VSAG = ---------------------------------------------------------------------------------------------------------------------------–
V
V
⎛ IN
OUT⎞
2 ⋅ C OUT ⋅ V OUT K ⎜ --------------------------------⎟ - t
V IN
⎝
⎠ OFF ( MIN )
(EQ. 10)
where minimum off-time = 0.35µs (max) and K is from
Table 2.
Determining the Current Limit
The output filter capacitor must have low enough equivalent
series resistance (ESR) to meet output ripple and
load-transient requirements, yet have high enough ESR to
satisfy stability requirements. The output capacitance must
also be high enough to absorb the inductor energy while
transitioning from full-load to no-load conditions without
tripping the overvoltage fault latch. In applications where the
output is subject to large load transients, the output
capacitor's size depends on how much ESR is needed to
prevent the output from dipping too low under a load transient.
Ignoring the sag due to finite capacitance:
V DIP
R SER ≤ ---------------------------------I LOAD ( MAX )
(EQ. 14)
where VDIP is the maximum-tolerable transient voltage drop.
In non-CPU applications, the output capacitor's size depends
on how much ESR is needed to maintain an acceptable level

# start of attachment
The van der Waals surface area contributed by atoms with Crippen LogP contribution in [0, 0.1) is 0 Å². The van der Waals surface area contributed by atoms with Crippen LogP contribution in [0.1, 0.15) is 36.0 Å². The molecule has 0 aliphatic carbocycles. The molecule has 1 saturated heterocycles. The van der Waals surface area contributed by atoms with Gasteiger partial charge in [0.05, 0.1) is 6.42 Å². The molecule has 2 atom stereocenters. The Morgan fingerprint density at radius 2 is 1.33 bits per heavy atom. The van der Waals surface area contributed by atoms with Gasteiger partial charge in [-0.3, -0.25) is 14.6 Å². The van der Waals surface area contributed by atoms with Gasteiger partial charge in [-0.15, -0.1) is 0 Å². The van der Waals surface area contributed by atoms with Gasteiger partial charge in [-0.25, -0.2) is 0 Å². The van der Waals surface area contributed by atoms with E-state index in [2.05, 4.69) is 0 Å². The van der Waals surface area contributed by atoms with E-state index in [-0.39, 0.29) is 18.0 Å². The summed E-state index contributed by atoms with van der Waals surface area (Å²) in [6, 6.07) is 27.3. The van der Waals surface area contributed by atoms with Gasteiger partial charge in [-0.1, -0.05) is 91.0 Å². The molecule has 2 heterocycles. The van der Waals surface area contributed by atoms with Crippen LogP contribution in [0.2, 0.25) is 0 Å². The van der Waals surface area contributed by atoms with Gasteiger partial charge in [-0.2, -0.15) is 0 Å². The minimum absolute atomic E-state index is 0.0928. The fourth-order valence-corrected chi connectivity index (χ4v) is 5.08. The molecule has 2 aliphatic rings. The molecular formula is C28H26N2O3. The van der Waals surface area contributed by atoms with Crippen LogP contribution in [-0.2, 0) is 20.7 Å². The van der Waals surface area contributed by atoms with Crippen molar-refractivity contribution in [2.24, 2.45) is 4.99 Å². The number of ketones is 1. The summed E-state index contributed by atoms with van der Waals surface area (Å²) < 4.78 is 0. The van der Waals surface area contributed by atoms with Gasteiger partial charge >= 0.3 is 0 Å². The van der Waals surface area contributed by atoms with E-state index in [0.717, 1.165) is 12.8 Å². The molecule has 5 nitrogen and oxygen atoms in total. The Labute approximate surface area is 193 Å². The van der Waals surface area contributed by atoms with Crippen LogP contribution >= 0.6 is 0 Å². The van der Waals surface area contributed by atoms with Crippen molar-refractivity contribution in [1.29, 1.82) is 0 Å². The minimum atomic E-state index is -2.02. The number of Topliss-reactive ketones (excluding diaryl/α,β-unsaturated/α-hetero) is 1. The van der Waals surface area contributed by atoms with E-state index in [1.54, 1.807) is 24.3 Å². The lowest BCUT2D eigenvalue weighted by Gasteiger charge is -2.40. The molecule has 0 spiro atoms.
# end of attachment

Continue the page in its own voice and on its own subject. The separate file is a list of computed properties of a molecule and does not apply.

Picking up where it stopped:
of output voltage ripple:
VP – P
R ESR ≤ ----------------------------------------------L IR ⋅ I LOAD ( MAX )
(EQ. 15)
where VP-P is the peak-to-peak output voltage ripple. The
actual capacitance value required relates to the physical size
needed to achieve low ESR, as well as to the chemistry of the
capacitor technology. Thus, the capacitor is usually selected
by ESR and voltage rating rather than by capacitance value
(this is true of tantalum, OS-CON, and other electrolytic-type
capacitors).
The minimum current-limit threshold must be great enough
to support the maximum load current when the current limit
is at the minimum tolerance value. The valley of the inductor
current occurs at ILOAD(MAX) minus half of the ripple
current; therefore:
When using low-capacity filter capacitors such as polymer
types, capacitor size is usually determined by the capacity
required to prevent VSAG and VSOAR from tripping the
undervoltage and overvoltage fault latches during load
transients in ultrasonic mode.
I LIMIT ( LOW ) > I LOAD ( MAX ) – [ ( LIR ⁄ 2 ) ⋅ I LOAD ( MAX ) ]
For low input-to-output voltage differentials (VIN/ VOUT < 2),
additional output capacitance is required to maintain stability
and good efficiency in ultrasonic mode. The amount of